To be convicted of possession does the amount need to be a large amount?

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brettd's profile pic

brettd | High School Teacher | (Level 2) Educator Emeritus

Posted on

It does depend on the drug you are referring to, which agency arrested them, and what state the person was charged in.  Possession means simply that:  you possessed some illegal drug on your person or property.  It could be as small as a few marijuana leaves and still be possession.  They likely wouldn't charge you for such a small amount, but they legally can.  The larger the amount, the more likely a person would be charged with trafficking, or possession with intent to deliver.  It's the difference, legally, between drug users and drugs dealers, and the state treats drug dealers much more harshly.

How much is defined as trafficking depends on the drug in question.  With cocaine I believe it's anything over 19 grams, for example, whereas with marijuana it would be a larger amount.

besure77's profile pic

besure77 | Middle School Teacher | (Level 1) Senior Educator

Posted on

Laws in regards to illegal drugs vary by state. In addition, illegal drugs fall into different categories. For example, the possession of marijuana usually does not carry as heavy a charge as possession of cocaine. It may also depend on what the intent of the possession of the drugs was. If a person had drugs in their possession with the intent to distribute them or sell them it may be looked upon differently than if it was for personal use.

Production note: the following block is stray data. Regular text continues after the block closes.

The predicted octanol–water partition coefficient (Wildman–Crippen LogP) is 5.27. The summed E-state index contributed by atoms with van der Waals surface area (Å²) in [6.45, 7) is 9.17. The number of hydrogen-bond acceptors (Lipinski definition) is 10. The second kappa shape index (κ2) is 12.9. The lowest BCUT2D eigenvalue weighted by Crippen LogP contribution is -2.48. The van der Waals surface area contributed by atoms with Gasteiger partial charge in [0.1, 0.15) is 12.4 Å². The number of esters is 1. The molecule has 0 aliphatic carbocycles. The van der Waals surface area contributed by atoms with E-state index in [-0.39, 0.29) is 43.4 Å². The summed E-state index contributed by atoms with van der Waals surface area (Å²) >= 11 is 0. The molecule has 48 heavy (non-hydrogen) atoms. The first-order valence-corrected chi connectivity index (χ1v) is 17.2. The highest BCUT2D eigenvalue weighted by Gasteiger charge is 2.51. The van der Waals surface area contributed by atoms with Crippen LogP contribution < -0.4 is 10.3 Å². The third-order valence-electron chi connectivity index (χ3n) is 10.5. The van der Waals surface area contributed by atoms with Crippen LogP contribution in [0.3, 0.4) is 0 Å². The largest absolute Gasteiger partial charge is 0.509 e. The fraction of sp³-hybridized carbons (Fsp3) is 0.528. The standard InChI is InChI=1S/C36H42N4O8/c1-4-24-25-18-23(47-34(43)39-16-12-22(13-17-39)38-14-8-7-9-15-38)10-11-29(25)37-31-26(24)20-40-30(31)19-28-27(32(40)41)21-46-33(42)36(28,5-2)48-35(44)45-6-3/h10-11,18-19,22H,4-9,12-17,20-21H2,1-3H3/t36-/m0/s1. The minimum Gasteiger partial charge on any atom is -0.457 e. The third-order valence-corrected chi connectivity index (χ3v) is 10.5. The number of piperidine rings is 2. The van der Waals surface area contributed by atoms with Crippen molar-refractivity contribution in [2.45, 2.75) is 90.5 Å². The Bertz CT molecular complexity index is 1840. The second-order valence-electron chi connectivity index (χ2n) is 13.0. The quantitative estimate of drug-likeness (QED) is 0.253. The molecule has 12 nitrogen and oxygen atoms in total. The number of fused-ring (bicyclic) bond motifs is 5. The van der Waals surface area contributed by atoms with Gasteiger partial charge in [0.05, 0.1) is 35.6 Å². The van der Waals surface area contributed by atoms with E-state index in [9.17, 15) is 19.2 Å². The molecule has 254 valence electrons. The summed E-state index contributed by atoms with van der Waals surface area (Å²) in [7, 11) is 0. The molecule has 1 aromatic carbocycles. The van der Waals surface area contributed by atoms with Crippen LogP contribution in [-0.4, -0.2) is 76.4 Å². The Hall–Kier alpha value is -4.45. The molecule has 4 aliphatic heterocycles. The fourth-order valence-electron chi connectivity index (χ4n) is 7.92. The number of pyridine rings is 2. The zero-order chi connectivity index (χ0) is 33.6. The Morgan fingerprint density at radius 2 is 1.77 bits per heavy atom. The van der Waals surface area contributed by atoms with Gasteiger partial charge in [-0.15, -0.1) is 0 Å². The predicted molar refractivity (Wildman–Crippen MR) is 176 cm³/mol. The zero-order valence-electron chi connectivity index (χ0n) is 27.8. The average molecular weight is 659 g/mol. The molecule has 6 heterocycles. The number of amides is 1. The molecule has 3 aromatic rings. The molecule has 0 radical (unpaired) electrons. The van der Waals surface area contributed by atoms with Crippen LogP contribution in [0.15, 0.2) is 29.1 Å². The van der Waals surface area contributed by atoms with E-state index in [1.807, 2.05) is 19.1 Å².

Punishment for the possession of illegal drugs can range anywhere from a fine to imprisonment. It depends on numerous factors including jurisdiction, kind of drug, intention, and amount of the drug.

dano7744's profile pic

dano7744 | College Teacher | (Level 2) Educator

Posted on

I will assume that you are asking about illegal drugs. It depends on the State you are in. Some states can convict on possession charges with any amount at all. Other states say that the amount possessed must be a "usable amount". Usable amounts are probably left up to interpretation. Generally a "trace" amount of an illegal substance coincides with an amount that is not "usable". Some sort of residue is a good example of this. The vast majority of the States tend to adhere to the "any" amount rule, a conviction can be sustained on absolutely any amount. Two states that say the amount possessed must be a usable amount are California and Florida.

A study completed in 1997 by the Argonne National Laboratory showed that 78% of the $1 dollar bills in circulation in Chicago, Miami, and Houston were tainted with microscopic traces of cocaine.

pohnpei397's profile pic

pohnpei397 | College Teacher | (Level 3) Distinguished Educator

Posted on

This depends, of course, on what drug you are talking about and in what state.  But generally, the possession of a small amount of a drug is a crime, but only a misdemeanor and not a felony.  This is true as long as the drug appears to be for personal use.

For example, in California, the possession of one ounce or less of marijuana is a misdemeanor, as long as the drug is intended for private use.  Possession of larger amounts is much more likely to get a person charged with a felony for being a drug dealer.

You can find a rundown of state by state laws at the link below.

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